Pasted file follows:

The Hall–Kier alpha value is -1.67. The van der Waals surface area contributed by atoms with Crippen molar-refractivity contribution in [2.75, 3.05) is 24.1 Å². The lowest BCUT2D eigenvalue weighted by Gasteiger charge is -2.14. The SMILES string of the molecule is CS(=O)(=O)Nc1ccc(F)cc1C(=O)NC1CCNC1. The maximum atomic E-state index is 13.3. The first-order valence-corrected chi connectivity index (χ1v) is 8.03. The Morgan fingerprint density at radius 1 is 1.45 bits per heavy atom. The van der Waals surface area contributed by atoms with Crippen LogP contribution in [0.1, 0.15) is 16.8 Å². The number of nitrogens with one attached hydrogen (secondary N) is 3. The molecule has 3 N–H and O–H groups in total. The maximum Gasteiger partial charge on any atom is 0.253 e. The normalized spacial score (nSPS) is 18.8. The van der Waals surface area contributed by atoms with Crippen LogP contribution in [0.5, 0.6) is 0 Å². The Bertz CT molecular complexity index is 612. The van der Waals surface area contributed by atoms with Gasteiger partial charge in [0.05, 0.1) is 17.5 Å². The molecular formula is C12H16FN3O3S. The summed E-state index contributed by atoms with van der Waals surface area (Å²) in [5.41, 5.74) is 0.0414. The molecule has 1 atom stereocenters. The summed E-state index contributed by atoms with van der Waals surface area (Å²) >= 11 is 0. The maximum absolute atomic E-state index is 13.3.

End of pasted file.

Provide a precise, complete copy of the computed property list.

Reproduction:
The Hall–Kier alpha value is -1.67. The van der Waals surface area contributed by atoms with Crippen molar-refractivity contribution in [2.75, 3.05) is 24.1 Å². The lowest BCUT2D eigenvalue weighted by Gasteiger charge is -2.14. The SMILES string of the molecule is CS(=O)(=O)Nc1ccc(F)cc1C(=O)NC1CCNC1. The maximum atomic E-state index is 13.3. The first-order valence-corrected chi connectivity index (χ1v) is 8.03. The Morgan fingerprint density at radius 1 is 1.45 bits per heavy atom. The van der Waals surface area contributed by atoms with Crippen LogP contribution in [0.1, 0.15) is 16.8 Å². The number of nitrogens with one attached hydrogen (secondary N) is 3. The molecule has 3 N–H and O–H groups in total. The maximum Gasteiger partial charge on any atom is 0.253 e. The normalized spacial score (nSPS) is 18.8. The van der Waals surface area contributed by atoms with Crippen LogP contribution in [0.5, 0.6) is 0 Å². The Bertz CT molecular complexity index is 612. The van der Waals surface area contributed by atoms with Gasteiger partial charge in [0.05, 0.1) is 17.5 Å². The molecular formula is C12H16FN3O3S. The summed E-state index contributed by atoms with van der Waals surface area (Å²) in [5.41, 5.74) is 0.0414. The molecule has 1 atom stereocenters. The summed E-state index contributed by atoms with van der Waals surface area (Å²) >= 11 is 0. The maximum absolute atomic E-state index is 13.3.